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In a Dark Wood presents a history of debates among ecologists over what constitutes good forestry, and a critique of the ecological reasoning behind contemporary strategies of preservation, including the Endangered Species Act. Chase argues that these strategies, in many instances adopted for political, rather than scientific reasons, fail to promote biological diversity and may actually harm more creatures than they help. At the same time, Chase offers examples of conservation strategies that work, but which are deemed politically incorrect and ignored. In a Dark Wood provides the most thoughtful and complete account yet written of radical environmentalism. And it challenges the fundamental—but largely unexamined—assumptions of preservationism, such as those concerning whether there is a "balance of nature," whether all branches of ecology are really science, and whether ecosystems exist. In his new introduction, Chase evaluates the response to his book and reports on recent developments in environmental science, policy, and politics. In a Dark Wood was judged by a recent national poll to be one of the one hundred best nonfiction books written in the English language during the twentieth century. A smashing good read, this book will be of interest to environmentalists, ecologists, philosophers, biologists, and bio-ethicists, and anyone concerned about ecological issues.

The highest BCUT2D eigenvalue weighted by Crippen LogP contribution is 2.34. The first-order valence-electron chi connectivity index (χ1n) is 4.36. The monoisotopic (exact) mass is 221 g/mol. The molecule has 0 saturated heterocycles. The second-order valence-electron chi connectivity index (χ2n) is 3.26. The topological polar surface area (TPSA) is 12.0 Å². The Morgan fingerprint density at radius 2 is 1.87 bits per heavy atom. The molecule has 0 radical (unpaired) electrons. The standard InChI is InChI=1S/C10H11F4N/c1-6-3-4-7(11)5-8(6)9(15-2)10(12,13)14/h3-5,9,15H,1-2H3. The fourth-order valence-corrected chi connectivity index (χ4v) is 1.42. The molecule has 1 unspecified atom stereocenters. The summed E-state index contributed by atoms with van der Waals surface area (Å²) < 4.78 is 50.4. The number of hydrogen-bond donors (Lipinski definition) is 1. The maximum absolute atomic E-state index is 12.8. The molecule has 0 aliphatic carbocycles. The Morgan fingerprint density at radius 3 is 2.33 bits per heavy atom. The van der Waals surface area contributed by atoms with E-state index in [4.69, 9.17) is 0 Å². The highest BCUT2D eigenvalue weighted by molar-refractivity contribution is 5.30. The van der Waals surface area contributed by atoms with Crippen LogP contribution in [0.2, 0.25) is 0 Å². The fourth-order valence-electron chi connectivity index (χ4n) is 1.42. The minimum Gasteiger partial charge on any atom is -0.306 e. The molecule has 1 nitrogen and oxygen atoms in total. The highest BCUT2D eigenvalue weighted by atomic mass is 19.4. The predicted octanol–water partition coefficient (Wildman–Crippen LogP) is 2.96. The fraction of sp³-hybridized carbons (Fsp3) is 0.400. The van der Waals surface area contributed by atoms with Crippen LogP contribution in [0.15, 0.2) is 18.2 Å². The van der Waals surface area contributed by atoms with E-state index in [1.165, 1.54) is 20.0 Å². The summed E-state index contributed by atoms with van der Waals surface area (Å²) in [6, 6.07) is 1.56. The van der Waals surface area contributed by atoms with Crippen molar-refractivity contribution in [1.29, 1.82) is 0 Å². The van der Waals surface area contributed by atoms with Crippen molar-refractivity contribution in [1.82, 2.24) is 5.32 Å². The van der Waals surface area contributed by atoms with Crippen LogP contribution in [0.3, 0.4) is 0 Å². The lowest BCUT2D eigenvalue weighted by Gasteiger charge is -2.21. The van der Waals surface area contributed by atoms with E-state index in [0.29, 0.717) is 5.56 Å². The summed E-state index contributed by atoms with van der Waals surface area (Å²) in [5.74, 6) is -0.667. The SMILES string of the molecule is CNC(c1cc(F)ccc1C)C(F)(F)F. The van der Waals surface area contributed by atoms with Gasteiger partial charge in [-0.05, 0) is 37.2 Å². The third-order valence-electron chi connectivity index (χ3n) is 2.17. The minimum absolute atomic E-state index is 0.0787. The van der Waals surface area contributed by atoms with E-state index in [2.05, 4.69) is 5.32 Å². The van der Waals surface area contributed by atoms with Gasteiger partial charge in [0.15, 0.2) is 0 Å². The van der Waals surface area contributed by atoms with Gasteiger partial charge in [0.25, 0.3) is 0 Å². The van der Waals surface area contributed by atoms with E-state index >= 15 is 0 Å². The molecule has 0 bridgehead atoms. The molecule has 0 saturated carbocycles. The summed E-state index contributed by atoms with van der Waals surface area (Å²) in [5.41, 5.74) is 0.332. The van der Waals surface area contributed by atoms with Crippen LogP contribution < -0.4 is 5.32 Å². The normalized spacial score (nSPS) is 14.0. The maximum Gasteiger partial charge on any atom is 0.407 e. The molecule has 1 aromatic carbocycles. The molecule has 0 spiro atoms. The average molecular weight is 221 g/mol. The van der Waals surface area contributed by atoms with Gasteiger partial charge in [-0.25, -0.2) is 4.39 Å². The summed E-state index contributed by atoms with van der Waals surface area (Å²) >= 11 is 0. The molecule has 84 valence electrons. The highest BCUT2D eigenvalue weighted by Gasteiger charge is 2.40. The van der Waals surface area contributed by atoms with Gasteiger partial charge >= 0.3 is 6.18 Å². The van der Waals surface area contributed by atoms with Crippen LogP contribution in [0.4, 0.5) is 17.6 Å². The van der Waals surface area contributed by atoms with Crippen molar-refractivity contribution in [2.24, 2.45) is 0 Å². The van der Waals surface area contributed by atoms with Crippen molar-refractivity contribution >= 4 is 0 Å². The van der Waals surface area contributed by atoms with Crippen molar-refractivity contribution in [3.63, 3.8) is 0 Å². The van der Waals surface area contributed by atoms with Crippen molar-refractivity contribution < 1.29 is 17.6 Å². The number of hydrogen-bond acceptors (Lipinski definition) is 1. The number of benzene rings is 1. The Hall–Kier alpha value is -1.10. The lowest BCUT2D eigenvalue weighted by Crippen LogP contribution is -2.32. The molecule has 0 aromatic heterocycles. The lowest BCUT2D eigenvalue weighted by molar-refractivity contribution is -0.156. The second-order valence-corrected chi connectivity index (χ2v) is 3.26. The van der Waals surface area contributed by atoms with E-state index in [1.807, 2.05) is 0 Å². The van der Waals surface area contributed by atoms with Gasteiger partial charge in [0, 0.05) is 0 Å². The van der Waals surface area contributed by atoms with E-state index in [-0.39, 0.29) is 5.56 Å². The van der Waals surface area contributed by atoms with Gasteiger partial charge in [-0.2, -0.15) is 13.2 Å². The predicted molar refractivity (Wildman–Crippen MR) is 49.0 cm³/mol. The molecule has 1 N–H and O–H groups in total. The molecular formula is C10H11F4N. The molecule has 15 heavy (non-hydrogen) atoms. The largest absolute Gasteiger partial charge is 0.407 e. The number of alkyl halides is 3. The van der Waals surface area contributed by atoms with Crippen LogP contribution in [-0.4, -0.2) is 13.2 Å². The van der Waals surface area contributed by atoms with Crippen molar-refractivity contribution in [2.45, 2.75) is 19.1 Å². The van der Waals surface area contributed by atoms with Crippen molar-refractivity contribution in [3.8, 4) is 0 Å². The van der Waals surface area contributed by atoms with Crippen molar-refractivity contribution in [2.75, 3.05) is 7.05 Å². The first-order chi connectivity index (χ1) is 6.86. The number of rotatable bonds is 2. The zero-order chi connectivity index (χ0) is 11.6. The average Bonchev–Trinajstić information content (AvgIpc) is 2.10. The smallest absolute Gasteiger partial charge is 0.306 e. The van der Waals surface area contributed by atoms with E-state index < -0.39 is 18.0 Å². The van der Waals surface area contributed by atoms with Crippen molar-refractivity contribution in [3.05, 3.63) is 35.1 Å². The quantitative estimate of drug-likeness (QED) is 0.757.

Arendt And America

Author : Richard H. King
ISBN : 9780226311494
Genre : Biography & Autobiography
File Size : 39. 2 MB